BY NICOLE BELL | PHOTO BY LAURA DIERBECK
Playing professional football has always been the goal for Green Bay Packers defensive tackle Kenny Clark.
First introduced to the competitive sport by his dad, Clark cites the 2000 Super Bowl as a pivotal moment in driving his passion for the sport. And he’s never looked back.
“It’s always been my plan to be in the NFL,” says the California native, relaxing in the Green Bay home he shares with his girlfriend and their rambunctious puppy. Clark just wasn’t sure how he was going to make that mission happen.
“Going to high school, I never really knew what exactly I wanted to do, but I had always known I was really good at football,” says Clark. “And, I never really knew too much about college, either; I always thought it was just high school and NFL. I never really watched college football. Growing up in California, it’s not really a huge thing where I’m from. A lot of my friends didn’t go to college.”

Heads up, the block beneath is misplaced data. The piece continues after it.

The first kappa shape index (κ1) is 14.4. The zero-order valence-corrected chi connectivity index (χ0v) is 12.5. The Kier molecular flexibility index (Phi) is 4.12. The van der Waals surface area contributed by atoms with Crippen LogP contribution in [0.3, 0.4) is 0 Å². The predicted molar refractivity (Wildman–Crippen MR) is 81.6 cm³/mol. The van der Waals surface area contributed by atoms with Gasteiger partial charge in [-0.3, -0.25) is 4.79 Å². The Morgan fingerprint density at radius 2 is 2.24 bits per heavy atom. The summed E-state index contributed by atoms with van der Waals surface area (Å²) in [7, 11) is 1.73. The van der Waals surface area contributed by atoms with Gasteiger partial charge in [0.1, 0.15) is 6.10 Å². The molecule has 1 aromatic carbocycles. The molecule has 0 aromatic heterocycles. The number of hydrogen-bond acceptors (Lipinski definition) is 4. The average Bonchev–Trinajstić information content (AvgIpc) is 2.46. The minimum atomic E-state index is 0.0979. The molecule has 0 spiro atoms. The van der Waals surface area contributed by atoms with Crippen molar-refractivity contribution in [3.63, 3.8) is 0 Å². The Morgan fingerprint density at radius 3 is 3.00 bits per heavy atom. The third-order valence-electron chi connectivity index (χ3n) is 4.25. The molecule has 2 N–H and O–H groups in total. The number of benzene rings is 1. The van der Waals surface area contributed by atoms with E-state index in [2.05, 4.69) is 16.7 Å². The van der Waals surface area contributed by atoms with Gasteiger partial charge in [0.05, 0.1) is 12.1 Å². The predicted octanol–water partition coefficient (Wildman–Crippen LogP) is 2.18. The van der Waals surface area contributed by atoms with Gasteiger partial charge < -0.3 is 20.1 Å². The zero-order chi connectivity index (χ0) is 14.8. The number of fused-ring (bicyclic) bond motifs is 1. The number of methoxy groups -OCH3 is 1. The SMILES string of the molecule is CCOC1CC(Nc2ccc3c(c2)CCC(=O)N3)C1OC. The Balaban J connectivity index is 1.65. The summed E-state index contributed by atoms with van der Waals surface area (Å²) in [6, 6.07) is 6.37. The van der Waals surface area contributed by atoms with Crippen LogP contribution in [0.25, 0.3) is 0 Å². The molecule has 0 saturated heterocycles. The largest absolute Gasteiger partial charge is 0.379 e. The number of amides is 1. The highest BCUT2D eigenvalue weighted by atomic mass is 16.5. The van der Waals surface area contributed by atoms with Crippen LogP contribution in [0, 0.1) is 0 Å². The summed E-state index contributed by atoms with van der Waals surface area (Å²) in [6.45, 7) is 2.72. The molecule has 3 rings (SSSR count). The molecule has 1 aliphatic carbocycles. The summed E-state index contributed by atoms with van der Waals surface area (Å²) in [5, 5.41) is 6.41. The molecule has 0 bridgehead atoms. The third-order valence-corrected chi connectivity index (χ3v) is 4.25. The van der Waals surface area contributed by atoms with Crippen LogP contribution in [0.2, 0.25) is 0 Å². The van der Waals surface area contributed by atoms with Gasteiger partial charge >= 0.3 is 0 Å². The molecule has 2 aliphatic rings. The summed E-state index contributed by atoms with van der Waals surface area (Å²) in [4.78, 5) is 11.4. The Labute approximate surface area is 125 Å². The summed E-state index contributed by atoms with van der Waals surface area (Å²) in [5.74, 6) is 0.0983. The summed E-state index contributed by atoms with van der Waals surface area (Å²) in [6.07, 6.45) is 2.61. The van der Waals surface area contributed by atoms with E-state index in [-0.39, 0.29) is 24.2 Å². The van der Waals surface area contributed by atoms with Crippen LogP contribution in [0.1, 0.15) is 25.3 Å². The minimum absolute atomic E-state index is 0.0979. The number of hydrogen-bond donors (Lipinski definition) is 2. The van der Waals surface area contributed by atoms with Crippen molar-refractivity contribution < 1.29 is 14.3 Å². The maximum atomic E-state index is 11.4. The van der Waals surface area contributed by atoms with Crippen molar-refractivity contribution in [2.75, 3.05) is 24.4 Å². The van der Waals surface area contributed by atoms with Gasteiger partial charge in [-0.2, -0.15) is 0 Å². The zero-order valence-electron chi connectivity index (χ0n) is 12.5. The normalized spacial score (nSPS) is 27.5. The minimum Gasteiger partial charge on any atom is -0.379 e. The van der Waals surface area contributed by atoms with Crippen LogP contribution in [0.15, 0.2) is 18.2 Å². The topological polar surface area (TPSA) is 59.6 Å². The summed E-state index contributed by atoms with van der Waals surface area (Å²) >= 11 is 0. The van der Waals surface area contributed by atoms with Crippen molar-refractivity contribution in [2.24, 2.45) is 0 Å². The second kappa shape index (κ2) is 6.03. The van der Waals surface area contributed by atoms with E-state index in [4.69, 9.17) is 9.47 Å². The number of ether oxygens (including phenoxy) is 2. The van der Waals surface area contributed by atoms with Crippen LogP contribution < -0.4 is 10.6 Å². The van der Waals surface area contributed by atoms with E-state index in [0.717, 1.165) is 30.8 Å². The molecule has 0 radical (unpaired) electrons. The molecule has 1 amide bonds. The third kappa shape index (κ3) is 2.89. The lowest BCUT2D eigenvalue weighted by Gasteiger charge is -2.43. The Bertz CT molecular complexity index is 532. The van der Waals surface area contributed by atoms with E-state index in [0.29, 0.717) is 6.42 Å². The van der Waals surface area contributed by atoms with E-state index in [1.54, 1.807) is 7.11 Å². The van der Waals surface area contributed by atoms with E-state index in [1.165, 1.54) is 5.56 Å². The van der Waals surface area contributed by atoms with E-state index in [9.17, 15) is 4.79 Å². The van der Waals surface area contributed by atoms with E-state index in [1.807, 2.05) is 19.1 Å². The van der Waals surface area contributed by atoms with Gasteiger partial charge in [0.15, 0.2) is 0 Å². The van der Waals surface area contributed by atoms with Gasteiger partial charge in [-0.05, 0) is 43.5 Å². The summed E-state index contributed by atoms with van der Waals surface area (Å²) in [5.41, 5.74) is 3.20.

But recruiters came calling for the talented teen.
Clark’s first offer came from Washington University. When the coach accepted a position at UCLA, he offered the young Clark the opportunity to come along. The chance to play in his home state, he says, made his mother incredibly happy.
“She was able to come to every game,” Clark grins. “She is right down the street. And it was literally an hour away from the Rose Bowl. So, she came to every game. If I needed anything she was right there, right down the street.”
For Clark, who is close with his five siblings, family is his biggest motivator.
“I’m a huge family guy,” he says. “They’re a big part of the reason why I am who I am. They keep me humble, they stay on me, they’re a lot of fun and they’re just great people. And, my mom, she raised all of us, really. We all look up to her, just the type of person she is and how hard she fights for my family.”
Clark’s time at UCLA led to the next big step — the two-day, 2016 NFL draft. Clark’s mom was adamant about hosting a drafting party for her son, their family and friends on the first day of the draft, never entertaining the possibility of Clark being chosen in the second round.